By LARRY KANTER
Sabrina Kay turns on her computer and groans. There are 150 new e-mails to answer and getting to them all will likely mean staying at the office at least until 11 p.m.
Not that long nights are anything new to Kay. As president and founder of California Design College, a 7-year-old fashion technical school in Koreatown, she saw enrollment swell 200 percent, to 500 students, last year. In the midst of it all, Kay generally found herself working until 2 a.m. At the end of the year, physically and emotionally exhausted, she resolved to take 1999 "off."
Of course with Kay, that's all relative. "I'm only going to work 60 hours a week," she vows.
It's been that way since she arrived in this country from Korea as a teen-ager nearly two decades ago. Despite not speaking any English, she enrolled at Cal State Long Beach and took ESL and general education courses simultaneously all the while working full-time at her father's downtown apparel firm. Seeking to merge her interests in fashion and education, she opened California Design College in 1992, with six students, in a tiny Koreatown office. She hasn't let up since.
Turning to her computer monitor, Kay scrolls through her messages from students, faculty, vendors, board members and fellow educators all with various levels of urgency. But she doesn't get far. A young assistant knocks on her door. "Ms. Kay?" she asks tentatively, presenting a stack of invoices to be paid. With a sigh, Kay switches from her e-mail program to her payroll program and the two begin to pay bills.
In the tightly knit, highly traditional Korean community, Kay is an anomaly a successful businesswoman who has built her career without the help of a husband. She may be anonymous to most Angelenos, but in Koreatown, Kay qualifies as a bona fide celebrity.
She writes regular columns for the Korea Times and Korea Central Daily, offering fashion advice to immigrant women confused by trends in their new country. She also hosts a weekly fashion talk show on Radio Korea as well as a new feature, "One-Minute-a-Day English, with Sabrina Kay," in which she seeks to acquaint Korean listeners with the American vernacular.
The fact that she's attractive, unmarried and travels around town in a sleek Jaguar only adds to her notoriety. Her personal life is dissected in the gossip columns of Korean-language newspapers, and she says she's often asked for her autograph when she goes out to eat in Koreatown.
"Make sure these go out today," Kay tells her assistant, handing the woman a pile of checks. She gets up from behind her desk and begins making the rounds of her school, which occupies a floor and a half of a Wilshire Boulevard office tower.
Well aware of the attention she receives, Kay often feels as if she is on stage. You can see it in the way she dresses. Clad in a conservative blue knit dress with a stylish white collar, her long hair swept in a complicated knot, she is flawlessly accessorized with matching diamond-and-sapphire earrings, pendant and ring, and gunmetal-blue-polished fingernails. Even the subtle blue eyeliner matches perfectly.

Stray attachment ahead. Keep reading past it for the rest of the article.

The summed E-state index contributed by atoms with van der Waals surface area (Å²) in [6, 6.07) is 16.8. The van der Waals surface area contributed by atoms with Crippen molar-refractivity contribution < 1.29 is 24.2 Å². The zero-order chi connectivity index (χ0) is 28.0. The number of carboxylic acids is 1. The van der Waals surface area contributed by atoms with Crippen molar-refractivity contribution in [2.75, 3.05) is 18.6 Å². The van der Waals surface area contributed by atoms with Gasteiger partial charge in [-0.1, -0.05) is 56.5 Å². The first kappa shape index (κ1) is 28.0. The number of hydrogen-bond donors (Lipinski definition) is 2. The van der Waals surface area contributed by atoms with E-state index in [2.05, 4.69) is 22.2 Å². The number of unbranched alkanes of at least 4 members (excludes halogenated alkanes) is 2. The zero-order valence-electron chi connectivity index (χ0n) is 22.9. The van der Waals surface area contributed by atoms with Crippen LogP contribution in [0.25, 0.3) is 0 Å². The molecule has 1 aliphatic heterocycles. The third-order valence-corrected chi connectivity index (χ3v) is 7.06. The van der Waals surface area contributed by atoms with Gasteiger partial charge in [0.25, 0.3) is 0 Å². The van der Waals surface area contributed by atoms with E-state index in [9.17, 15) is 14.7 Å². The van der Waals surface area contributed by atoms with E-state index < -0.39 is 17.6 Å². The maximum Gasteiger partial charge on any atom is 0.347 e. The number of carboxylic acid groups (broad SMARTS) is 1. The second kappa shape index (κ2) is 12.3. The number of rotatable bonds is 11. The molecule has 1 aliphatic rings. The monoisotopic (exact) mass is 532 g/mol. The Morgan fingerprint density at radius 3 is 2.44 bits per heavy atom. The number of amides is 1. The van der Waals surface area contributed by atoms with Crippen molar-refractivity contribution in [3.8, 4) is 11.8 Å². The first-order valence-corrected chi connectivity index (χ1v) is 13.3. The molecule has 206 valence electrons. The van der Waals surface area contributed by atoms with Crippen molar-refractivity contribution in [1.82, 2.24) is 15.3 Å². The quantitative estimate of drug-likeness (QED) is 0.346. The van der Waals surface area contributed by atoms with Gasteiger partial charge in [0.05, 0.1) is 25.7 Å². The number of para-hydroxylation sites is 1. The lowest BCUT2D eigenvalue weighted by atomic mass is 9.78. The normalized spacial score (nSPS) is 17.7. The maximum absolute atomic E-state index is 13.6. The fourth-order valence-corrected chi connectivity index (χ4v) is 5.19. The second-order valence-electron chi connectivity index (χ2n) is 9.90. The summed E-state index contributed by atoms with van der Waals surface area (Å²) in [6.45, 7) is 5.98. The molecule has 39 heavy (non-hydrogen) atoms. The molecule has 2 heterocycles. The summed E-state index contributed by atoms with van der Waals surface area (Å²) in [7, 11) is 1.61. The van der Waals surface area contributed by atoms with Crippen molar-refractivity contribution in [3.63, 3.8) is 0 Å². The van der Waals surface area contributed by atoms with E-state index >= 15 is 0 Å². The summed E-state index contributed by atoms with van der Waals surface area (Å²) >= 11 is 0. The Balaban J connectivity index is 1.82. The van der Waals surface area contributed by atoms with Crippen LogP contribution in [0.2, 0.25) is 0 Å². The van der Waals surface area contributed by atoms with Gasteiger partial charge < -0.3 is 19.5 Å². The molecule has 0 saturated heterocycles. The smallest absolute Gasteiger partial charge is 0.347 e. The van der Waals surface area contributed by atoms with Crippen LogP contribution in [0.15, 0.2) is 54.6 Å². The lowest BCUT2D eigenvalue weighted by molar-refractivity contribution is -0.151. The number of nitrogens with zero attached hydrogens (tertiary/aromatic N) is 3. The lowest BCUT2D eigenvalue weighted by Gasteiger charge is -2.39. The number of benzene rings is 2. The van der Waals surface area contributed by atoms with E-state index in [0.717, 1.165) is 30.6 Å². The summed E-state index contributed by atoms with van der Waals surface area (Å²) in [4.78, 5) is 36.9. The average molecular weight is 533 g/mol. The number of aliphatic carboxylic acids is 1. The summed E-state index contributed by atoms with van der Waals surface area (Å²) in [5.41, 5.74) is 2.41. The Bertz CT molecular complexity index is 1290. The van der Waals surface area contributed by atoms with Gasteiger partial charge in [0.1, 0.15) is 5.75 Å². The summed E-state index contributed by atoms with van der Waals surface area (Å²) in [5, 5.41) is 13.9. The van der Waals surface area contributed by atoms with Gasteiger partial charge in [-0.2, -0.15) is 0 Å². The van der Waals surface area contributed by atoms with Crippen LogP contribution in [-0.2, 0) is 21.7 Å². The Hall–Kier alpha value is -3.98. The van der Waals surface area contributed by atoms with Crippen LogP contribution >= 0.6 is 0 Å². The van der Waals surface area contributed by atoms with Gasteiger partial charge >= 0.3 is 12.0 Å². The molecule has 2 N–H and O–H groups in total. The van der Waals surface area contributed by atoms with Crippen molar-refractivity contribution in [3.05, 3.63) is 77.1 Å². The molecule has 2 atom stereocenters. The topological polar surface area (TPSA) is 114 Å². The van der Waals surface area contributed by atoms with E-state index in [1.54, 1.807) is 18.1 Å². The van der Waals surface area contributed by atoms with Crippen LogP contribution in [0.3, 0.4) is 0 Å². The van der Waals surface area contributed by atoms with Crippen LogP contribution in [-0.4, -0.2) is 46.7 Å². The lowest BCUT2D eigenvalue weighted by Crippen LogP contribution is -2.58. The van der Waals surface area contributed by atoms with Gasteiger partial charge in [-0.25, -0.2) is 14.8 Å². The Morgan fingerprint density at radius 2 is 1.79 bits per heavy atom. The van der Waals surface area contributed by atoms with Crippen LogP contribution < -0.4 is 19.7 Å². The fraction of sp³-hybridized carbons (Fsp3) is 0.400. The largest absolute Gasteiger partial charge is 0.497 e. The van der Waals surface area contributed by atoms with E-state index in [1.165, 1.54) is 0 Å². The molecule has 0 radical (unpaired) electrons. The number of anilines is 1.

She pokes her head into a classroom full of dressmaker dummies, where about 30 students are preparing for their summer fashion show. Kay strides into the room, and begins taking questions. One student wants to know if the school will supply professional models. Probably not, she answers.
"We want you not to just make the clothes, but to act like the president of your own company," Kay says. "We want you to be like an entrepreneur and have all the headaches that an entrepreneur has" which, apparently, includes finding one's own models.
"This is going to be one of the hardest works you do here, and I really want you to enjoy it," says Kay. With no more questions to answer, she leaves the room and continues her rounds.
Young Bae, a 23-year-old design student, returns to her sketches a collection of cocktail dresses and evening wear in shiny sharkskin, distinguished by the unorthodox angles of the hems, waistlines and necklines. The fashion show will be her final project before graduating. For Bae, Kay represents one of the few female role models available.
"She is a woman, and she is very ambitious," Bae says. "A lot of guys are like, 'I work you stay at home.' It's hard to stand up to a man. Because she is a woman, a lot of other women are interested in her."
Kay says she is proud of her role-model status. But success, she admits, has come at a price. Even at 35, she continues to live in Hancock Park with her parents and 13-year-old daughter, the product of a brief, failed marriage in her early 20s. She says she has never gone to a nightclub, never gone dancing. Her last vacation was an executive training seminar at a Colorado ski resort, where the only leisure time was a few hours of afternoon skiing sandwiched between morning and evening training sessions.
After asking an assistant to replace a burned-out lightbulb in the hallway ("Right away, Ms. Kay," the young man answers), Kay returns to her desk and begins returning phone calls. There are still a few hours left in the workday, and plenty of things that need to be accomplished.
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